EMKP grants are available to anybody to carry out documentation work on still active material practices and knowledge systems. Applications from applicants with varying degrees of research and fieldwork experience are welcome, including from people without a PhD or from non-academic backgrounds. There are no disciplinary restrictions, however, applications should demonstrate previous experience of community-based fieldwork (or the intention of, if a student), and that the source community endorses the research. There is no restriction on the nationality of the applicants, nor on the regional coverage of the work being proposed. However, please note, preference is given to projects that will carry out work in areas/countries with limited local funding infrastructure.
We do not fund revitalisation work, where the particular knowledge system has already been lost and you are concerned to revive it.
The EMKP currently provides two types of grants (further details can be found below):
The evaluation process of EMKP has been developed to identify the best and most urgent proposals irrespective of age, nationality, gender or host institution. Proposals go through a three-step evaluation process that is monitored to guarantee impartiality and fairness:
Applications that do not include all the necessary supporting documentation (i.e a budget and a budget summary; a letter of agreement from the host institution; a digital assets plan; and a work plan) will not proceed to the review process. Please note, if you are a PhD student we will require a letter of support from your supervisor. Letters to successful applicants are sent before letters to unsuccessful applicants.
The same applicant cannot submit more than one project each call. Applicants that have been rejected twice in a row cannot reapply for the last round of funding. Likewise, applications that have been submitted and rejected two years in a row, regardless of the PI, cannot be resubmitted a third time.
The grants cover all relevant fieldwork costs including equipment, travel, subsistence and allowances for research assistants and community collaborators. We do not fund replacement teaching/salary costs for the principal investigator or co-investigators. We do not fund institutional overhead costs. Successful applicants are invited to a a week-long training course, usually held in London in September, which is designed to provide practical and theoretical training in key skills needed during documentation and preparation for upload to the digital repository. The costs of this training are covered from a separate budget and it is not necessary to include these costs in your application.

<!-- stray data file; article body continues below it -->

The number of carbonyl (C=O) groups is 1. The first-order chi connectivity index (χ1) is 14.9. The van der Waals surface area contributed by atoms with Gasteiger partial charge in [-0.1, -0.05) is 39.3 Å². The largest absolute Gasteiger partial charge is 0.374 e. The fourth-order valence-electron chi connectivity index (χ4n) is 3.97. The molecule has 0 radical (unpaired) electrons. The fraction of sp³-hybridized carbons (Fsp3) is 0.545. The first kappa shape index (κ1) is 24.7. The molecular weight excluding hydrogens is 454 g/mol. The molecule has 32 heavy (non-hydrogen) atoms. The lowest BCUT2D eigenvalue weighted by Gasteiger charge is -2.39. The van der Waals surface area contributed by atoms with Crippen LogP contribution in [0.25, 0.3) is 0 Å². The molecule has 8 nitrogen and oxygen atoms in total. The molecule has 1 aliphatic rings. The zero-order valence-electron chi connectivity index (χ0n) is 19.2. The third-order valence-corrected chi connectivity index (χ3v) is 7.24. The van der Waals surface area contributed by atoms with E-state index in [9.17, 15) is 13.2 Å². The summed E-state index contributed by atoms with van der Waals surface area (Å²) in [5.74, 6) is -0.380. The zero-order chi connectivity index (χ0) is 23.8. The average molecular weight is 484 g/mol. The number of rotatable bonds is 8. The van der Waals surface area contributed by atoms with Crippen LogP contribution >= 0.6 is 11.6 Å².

You can apply through our submission portal. The next call will open in October 2020. Please closely read the latest version of our guidelines for applicants before applying and note, you must use the most up-to-date form available for your application. Documents may change slightly from year to year, so please consult earlier templates as a guide only.
The application guidelines for the 2019 EMKP small and large grant call are available here.
For Frequently Asked Questions, see here.
Keep an eye out on this section as the documents can be updated for new calls!
SMALL GRANTS can last up to one year with a maximum award of £15,000 . This type of grant is recommended for targeted material knowledge research focusing on a single or a few associated objects/practices. Small grants are also recommended for research aiming to establish how many practitioners and producers are left and the viability of setting up a larger project in the future.
LARGE GRANTS can last up to two years with a maximum award of £70,000. The grant is recommended for projects aiming to document a broader set of material practices and associated knowledge of one or a few ethnic communities. The scale and causes of endangerment should generally be known. Large grant projects can consist of a team of researchers with different specialisms and roles.
During the EMKP review process we see the same issues recurring that make projects un-fundable. Sometimes these are omissions or the lack of specific information; sometimes these are larger issues around eligibility. In preparing your application please follow the guidelines closely so you do not make small mistakes which make your application invalid. In addition, here is some general advice that should help you think about your application, how to prepare for it, what to include and how to write it.
To find out more about past successful projects, click here.